Gurugram’s Fortis Hospital has denied allegations of medical negligence and overcharging.
New Delhi: The Union health secretary has written to the Haryana government following outcry about “overcharging and medical negligence” at Fortis Hospital in Gurugram. This follows a brief tweet by the Union health minister on November 19 that the government would take “all necessary action” in the case of death of seven-year-old Adya Singh who had dengue.
The case came to light after an anonymous Twitter account posted a string of tweets, including copies of bills – which according to Fortis Hospital was a total of Rs 15,79,322 – that were given to the family of the girl who spent 15 days in the hospital and finally died in September. A press statement by the hospital states that an amount of Rs 5,21,433 was paid by the insurance and the balance Rs 10,37,889 was paid by the family of the child.
The child had an initial diagnosis of “severe dengue” and medical investigations said she was NS1 antigen positive for dengue, according to the hospital.
In her letter, the health secretary Preeti Sudan asked the department of health and family welfare in Haryana to “urgently initiate an inquiry into the whole incident” and submit a report on this in two weeks. “In case any overcharging, negligence or malfeasance is made out on the part of the hospital, exemplary action needs to be taken immediately.”
“It has been alleged that the patient was grossly overcharged and there was also negligence in treatment,” says her letter. She asks the department of health to investigate the treatment and the charges levied by the hospital along with expert opinions to assess its “reasonability.”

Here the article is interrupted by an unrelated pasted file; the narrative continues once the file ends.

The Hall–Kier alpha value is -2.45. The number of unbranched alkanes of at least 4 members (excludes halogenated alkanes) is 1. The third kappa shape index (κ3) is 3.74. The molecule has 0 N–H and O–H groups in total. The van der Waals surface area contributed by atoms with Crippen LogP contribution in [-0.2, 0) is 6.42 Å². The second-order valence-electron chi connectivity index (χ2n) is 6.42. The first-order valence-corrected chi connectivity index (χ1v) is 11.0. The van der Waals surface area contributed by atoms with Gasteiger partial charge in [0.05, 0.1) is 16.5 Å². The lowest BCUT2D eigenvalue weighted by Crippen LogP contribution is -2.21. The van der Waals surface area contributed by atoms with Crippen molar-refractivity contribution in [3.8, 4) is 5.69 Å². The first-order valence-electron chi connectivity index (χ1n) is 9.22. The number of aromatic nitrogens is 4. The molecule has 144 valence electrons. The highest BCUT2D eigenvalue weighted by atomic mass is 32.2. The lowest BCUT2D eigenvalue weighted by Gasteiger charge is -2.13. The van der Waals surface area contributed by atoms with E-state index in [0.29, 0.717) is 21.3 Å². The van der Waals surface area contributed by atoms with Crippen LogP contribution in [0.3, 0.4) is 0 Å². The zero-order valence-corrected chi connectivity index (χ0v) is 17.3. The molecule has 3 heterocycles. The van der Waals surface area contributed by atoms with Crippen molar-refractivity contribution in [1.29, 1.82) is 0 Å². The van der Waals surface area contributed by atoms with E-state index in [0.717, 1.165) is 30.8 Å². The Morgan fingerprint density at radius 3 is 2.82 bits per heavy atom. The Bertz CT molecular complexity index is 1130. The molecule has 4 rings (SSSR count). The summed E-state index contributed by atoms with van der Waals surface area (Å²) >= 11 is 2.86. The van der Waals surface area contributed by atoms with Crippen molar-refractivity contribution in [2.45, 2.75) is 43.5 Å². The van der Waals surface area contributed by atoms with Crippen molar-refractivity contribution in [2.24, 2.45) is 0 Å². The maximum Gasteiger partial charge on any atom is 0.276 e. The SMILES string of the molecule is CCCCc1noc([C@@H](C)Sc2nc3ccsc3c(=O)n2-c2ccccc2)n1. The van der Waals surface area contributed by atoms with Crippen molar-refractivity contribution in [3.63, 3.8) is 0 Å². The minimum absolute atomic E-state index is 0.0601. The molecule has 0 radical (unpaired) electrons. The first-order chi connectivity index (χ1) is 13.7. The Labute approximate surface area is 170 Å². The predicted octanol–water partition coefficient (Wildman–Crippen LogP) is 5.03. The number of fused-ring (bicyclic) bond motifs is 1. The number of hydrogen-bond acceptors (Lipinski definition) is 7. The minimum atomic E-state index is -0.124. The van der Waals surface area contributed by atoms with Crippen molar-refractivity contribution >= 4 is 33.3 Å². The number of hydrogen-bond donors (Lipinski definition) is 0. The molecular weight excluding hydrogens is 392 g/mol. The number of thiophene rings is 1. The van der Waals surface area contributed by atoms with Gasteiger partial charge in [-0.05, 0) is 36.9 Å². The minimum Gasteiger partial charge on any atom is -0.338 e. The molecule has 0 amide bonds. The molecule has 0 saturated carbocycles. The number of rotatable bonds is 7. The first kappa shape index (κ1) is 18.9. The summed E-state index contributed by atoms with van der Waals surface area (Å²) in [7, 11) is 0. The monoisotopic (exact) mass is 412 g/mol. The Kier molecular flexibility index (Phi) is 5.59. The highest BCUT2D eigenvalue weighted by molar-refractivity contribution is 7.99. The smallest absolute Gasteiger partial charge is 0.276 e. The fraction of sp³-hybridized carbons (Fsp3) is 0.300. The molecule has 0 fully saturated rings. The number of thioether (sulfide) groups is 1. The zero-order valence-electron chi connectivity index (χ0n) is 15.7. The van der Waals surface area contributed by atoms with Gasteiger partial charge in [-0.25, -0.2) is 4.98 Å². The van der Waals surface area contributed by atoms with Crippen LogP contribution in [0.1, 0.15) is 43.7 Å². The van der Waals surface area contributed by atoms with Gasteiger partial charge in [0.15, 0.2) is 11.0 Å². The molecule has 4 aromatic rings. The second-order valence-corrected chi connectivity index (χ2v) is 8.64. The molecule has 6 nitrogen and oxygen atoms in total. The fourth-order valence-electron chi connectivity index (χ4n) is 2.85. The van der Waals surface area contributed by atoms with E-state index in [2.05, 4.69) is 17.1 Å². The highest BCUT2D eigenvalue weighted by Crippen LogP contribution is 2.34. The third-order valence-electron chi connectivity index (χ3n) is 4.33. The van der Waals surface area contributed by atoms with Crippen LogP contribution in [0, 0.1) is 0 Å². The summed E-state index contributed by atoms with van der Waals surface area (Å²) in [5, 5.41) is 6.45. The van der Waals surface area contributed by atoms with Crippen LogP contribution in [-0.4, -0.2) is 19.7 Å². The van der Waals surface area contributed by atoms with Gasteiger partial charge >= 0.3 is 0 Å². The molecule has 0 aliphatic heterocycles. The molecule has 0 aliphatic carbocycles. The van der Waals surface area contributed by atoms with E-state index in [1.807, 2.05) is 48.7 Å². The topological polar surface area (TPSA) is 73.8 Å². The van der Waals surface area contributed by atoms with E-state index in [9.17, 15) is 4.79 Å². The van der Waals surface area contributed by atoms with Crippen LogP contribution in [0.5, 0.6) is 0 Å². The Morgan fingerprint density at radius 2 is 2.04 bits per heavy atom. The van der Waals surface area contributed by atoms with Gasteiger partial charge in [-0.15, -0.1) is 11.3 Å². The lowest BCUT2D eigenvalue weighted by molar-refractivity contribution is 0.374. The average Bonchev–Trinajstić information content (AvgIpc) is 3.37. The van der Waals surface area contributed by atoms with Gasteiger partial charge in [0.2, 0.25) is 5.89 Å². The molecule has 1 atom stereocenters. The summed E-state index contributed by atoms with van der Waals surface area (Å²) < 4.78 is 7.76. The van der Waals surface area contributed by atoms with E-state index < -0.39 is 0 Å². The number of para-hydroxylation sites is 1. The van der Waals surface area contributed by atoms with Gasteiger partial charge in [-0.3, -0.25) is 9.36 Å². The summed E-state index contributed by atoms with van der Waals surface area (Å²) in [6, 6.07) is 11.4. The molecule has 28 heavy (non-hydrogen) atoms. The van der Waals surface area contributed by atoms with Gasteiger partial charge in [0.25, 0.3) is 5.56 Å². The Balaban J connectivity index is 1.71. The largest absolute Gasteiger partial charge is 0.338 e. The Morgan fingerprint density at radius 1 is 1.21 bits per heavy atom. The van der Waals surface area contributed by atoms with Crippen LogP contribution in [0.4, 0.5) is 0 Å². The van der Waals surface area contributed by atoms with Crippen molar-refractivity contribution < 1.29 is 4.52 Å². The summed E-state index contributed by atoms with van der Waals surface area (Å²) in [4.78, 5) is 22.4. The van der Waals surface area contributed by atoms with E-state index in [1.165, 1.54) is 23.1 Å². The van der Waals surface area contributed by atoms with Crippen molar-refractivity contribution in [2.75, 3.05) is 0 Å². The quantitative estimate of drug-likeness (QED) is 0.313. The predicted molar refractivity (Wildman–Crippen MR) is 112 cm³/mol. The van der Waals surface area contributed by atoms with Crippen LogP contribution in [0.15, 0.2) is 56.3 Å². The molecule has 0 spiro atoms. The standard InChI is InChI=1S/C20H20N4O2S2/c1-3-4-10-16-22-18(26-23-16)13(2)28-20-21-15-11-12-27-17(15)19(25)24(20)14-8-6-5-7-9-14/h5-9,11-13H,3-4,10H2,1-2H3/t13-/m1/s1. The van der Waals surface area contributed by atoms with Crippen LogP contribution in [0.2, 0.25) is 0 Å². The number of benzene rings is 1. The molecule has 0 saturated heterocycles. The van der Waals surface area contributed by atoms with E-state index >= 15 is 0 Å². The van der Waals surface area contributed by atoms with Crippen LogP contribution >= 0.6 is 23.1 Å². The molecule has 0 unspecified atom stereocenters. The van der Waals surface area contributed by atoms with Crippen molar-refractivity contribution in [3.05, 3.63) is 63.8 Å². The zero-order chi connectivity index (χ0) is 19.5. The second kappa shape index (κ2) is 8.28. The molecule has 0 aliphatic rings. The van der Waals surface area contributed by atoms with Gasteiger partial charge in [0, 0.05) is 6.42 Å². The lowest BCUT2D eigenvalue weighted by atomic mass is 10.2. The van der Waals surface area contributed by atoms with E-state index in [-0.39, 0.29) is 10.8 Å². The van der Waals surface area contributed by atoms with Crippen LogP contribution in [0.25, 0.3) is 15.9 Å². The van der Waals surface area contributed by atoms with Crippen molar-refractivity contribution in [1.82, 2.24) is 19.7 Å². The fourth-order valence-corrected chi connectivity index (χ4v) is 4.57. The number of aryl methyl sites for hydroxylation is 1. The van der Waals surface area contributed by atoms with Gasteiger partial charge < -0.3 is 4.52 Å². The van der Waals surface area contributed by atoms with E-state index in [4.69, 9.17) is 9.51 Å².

Fortis claims mis-representation by social media
Fortis Hospital has, however, in a statement to the press, said: “There has been no medical negligence or over charging towards the care of the child as is being mis-represented in the social media.”
The hospital also says that the patient’s family was briefed about the critical condition of their child “at each step.”
As for the allegations of overcharging, the hospital says using approximately 50 pairs of disposable gloves and 40-50 disposable syringes per day “is not unusual.” As the child was in Fortis Hospital for 15 days, that would come up to a total of 750 pairs of gloves and 600 syringes, which the family was charged for. “Syringes are being misrepresented as “injections” which are very different,” says the hospital.
The hospital says that the child was in a critical condition right from the time she was admitted to the hospital and had been in the paediatric intensive care unit for 15 days. She was on a ventilator for 14 days. “Treatment during these 15 days included mechanical ventilation, high frequency ventilation, continuous renal replacement therapy, intravenous antibiotics, inotropes, sedation and analgesia,” says the hospital.